The old showbiz wisdom has a lot to say for it. They were much more philosophical in a basic way than we are and seemed to understand the role of the fickle finger of fate in most of our careers. They begrudgingly accepted that luck played a major part in success and said that sometimes you just needed a break (and realized that some people rarely got those). We seem to think that we can engineer and plan and forecast everything and that setting goals means that they will appear. It’s not necessarily so. Most of us muddle through and do the best we can, gleaning insight along the way. We have to be brightly optimist out here because that’s the way the game is played but we should also allow ourselves upon occasion to be brutally honest and even a bit cynical if we are in it for the long haul. I have been doing this for 25 years and have more than one thing on the IMDb although I am hardly a star (even though I was pitched as one early in my career. It just didn’t happen for whatever reason. What a lesson THAT was!). I am still trying to carve my mark on the IMDb and make some money — both choices.

So, perhaps this is just a philosophical seconding that the book the first, less-successful actor was hungering for is one that should be written. Who knows, I may write it myself. Thanks for your efforts to bridge the communication gap.

Email number two:

I have read with great interest your Actors Voice article on “Two Letters” (re: the 2nd edition of your book) as well as the “Your Turn” in response to it.

I find it very courageous of you to suggest to actors that they take COMPLETE responsibility for their careers. I have found that most people (not just actors) are not willing to go that far (if willing at all). And that’s not just about careers, but their lives. Everything comes from within. I really appreciate the manner in which you describe to actors the inaccuracy and ineffectiveness of finger-pointing, blame and preoccupation with the external.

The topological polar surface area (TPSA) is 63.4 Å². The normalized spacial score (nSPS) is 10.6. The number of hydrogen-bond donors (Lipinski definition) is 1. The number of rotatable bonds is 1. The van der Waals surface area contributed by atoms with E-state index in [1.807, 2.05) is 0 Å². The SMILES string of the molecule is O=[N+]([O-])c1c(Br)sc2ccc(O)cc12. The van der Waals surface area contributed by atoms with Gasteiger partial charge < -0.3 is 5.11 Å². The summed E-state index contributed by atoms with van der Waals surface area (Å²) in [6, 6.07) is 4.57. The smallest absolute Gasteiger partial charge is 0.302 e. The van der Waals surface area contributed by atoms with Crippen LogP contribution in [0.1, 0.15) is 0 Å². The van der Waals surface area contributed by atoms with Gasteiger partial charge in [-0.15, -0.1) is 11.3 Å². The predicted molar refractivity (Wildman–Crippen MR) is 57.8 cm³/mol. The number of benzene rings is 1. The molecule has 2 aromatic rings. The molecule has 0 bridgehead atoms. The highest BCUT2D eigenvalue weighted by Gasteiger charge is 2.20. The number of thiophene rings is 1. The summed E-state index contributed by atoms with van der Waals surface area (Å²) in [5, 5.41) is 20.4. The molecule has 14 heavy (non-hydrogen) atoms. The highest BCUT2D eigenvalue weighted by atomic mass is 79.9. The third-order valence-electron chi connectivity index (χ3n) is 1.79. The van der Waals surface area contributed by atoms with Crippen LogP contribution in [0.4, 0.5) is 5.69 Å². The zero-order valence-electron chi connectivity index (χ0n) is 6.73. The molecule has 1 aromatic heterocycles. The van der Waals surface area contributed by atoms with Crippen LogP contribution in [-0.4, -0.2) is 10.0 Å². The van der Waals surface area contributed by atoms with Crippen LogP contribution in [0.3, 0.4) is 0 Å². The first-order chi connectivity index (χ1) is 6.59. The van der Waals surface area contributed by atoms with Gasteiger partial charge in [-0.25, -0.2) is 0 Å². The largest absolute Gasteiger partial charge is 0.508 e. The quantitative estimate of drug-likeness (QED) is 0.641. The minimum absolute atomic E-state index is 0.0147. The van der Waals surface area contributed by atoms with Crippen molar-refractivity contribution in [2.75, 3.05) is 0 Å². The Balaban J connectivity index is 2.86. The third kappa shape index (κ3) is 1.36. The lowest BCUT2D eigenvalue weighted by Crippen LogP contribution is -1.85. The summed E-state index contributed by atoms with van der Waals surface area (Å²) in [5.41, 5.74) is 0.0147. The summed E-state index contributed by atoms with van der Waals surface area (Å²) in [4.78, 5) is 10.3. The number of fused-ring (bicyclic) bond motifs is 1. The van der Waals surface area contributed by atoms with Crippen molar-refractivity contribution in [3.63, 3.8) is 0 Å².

Here’s a great quote from your “Your Turn” response:

Basically, you are looking for answers to a question that does not exist. There is NO reason that any one actor gets work and another doesn’t.

Yes. Or there’s another way to describe it (and it amounts to the same thing): “Whatever happens, happens because it is meant to happen.”

I find that this too is a hard pill for many people to swallow. Many take this to mean that they have no control over their lives and careers; that they might as well just give up. However, I have found in my life that there is a paradox: In acceptance of that which is meant to be, things actually change! With that acceptance, not only is there greater inner freedom, but one’s life experience changes (both because the inner is different but also because somehow the external changes as well).